The first time I heard the album I was bemused. I had never heard anything like it before and I couldn't comprehend it. The album had... something though. An aura, something that was entincing me back. One day I was listening to the album on a starry winter's night in the car. The song And Dream Of Sheep came on. It's a beautiful lullaby of a song. And as I gazed up at the sky, peppered with stars as I listened to it... it all came together. To this day, the album still remains a firm favourite of mine.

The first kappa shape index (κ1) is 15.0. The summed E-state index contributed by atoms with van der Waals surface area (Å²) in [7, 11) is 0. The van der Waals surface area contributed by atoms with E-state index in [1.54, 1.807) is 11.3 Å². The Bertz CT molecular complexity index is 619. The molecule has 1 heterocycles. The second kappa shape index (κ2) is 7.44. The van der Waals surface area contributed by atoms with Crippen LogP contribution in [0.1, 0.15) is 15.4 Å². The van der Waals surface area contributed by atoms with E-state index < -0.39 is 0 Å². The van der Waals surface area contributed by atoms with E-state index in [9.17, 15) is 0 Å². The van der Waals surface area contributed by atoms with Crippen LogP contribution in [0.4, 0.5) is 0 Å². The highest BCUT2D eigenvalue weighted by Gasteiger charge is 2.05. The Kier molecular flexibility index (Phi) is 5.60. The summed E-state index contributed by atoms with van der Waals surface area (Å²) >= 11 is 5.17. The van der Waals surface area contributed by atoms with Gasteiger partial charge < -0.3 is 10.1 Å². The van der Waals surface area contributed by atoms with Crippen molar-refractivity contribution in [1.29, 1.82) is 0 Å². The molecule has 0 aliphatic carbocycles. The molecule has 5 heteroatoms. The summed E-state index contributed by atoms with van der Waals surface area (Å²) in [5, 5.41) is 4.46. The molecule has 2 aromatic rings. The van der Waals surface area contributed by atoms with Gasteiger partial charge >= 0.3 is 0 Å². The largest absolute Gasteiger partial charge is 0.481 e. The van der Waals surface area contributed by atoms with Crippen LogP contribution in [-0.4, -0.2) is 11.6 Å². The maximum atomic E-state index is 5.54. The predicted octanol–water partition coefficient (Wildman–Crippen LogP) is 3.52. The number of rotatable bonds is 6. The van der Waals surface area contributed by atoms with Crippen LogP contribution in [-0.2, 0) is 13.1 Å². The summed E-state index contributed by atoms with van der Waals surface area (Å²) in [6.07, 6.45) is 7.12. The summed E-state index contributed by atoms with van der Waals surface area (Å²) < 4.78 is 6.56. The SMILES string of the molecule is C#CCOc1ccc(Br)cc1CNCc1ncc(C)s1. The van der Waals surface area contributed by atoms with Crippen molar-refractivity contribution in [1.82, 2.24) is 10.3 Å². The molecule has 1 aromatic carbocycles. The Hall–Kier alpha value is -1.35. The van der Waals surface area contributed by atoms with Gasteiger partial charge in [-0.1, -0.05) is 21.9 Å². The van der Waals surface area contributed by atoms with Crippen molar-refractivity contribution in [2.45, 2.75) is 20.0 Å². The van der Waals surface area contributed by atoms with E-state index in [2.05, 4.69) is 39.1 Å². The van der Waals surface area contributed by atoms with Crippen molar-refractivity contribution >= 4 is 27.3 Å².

One thing I also find absolutely fascinating is how defiant the album is. Just a mere two days prior to the premiere of Running Up That Hill on BBC1's Wogan show NME published a Where Are They Now? article, one of the subjects of the piece being Kate. Just two days later, the Hounds Of Love era began. Running Up That Hill became one of her biggest hits, and Hounds Of Love her biggest seller. It's also arguably the pinnacle of her career in terms of critical acclaim too. The moral of the story? Never write a great talent off. And really, assume nothing in life. Little did the author of that NME article know that Kate Bush was in her studio, creating an album that would rightfully be seen as one of the all time greats. A personal and professional high indeed. Hounds Of Love really is her opus.